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Violation of a Bell-like inequality in single-neutron interferometry


Non-local correlations between spatially separated systems have been extensively discussed in the context of the Einstein, Podolsky and Rosen (EPR) paradox1 and Bell's inequalities2. Many proposals and experiments designed to test hidden variable theories and the violation of Bell's inequalities have been reported3,4,5,6,7; usually, these involve correlated photons, although recently an experiment was performed with 9Be+ ions8. Nevertheless, it is of considerable interest to show that such correlations (arising from quantum mechanical entanglement) are not simply a peculiarity of photons. Here we measure correlations between two degrees of freedom (comprising spatial and spin components) of single neutrons; this removes the need for a source of entangled neutron pairs, which would present a considerable technical challenge. A Bell-like inequality is introduced to clarify the correlations that can arise between observables of otherwise independent degrees of freedom. We demonstrate the violation of this Bell-like inequality: our measured value is 2.051 ± 0.019, clearly above the value of 2 predicted by classical hidden variable theories9,10,11,12.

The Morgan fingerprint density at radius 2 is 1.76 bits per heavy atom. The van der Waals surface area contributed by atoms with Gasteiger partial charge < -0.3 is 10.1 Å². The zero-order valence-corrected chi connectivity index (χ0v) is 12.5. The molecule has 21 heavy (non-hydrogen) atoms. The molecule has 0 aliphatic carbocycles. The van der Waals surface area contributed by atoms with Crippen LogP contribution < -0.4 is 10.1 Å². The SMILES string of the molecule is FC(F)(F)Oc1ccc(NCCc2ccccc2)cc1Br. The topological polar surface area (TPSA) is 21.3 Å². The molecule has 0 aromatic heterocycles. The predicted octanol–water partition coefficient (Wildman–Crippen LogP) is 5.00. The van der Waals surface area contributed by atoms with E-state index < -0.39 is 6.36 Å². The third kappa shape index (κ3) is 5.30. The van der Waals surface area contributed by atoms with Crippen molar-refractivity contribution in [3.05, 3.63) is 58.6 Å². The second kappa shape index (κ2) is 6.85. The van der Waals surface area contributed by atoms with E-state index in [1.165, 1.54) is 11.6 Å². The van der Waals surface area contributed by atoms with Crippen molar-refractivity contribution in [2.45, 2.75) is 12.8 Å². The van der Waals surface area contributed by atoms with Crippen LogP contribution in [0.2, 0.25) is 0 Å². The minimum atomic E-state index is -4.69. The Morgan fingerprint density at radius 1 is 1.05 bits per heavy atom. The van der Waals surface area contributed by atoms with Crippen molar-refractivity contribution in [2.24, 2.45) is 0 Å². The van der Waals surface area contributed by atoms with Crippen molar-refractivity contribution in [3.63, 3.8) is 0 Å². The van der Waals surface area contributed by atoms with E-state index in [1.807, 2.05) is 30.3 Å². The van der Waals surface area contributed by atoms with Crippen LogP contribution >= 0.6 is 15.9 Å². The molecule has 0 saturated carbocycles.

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Figure 1: Schematic view of the experimental set-up to observe quantum correlations clarified by the Bell-like inequality in single-neutron interferometry.
Figure 2: Interference oscillations for two-level systems.
Figure 3: Typical interference oscillations with spinor rotation angle α = 0, π/2, π and 3π/2.

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We appreciate discussions with R. A. Bertlmann, I. J. Cirac and D. Home. This work has been supported by the Austrian Fonds zur Föderung der Wissenschaftlichen Forschung.

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Correspondence to Yuji Hasegawa.

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Hasegawa, Y., Loidl, R., Badurek, G. et al. Violation of a Bell-like inequality in single-neutron interferometry. Nature 425, 45–48 (2003).

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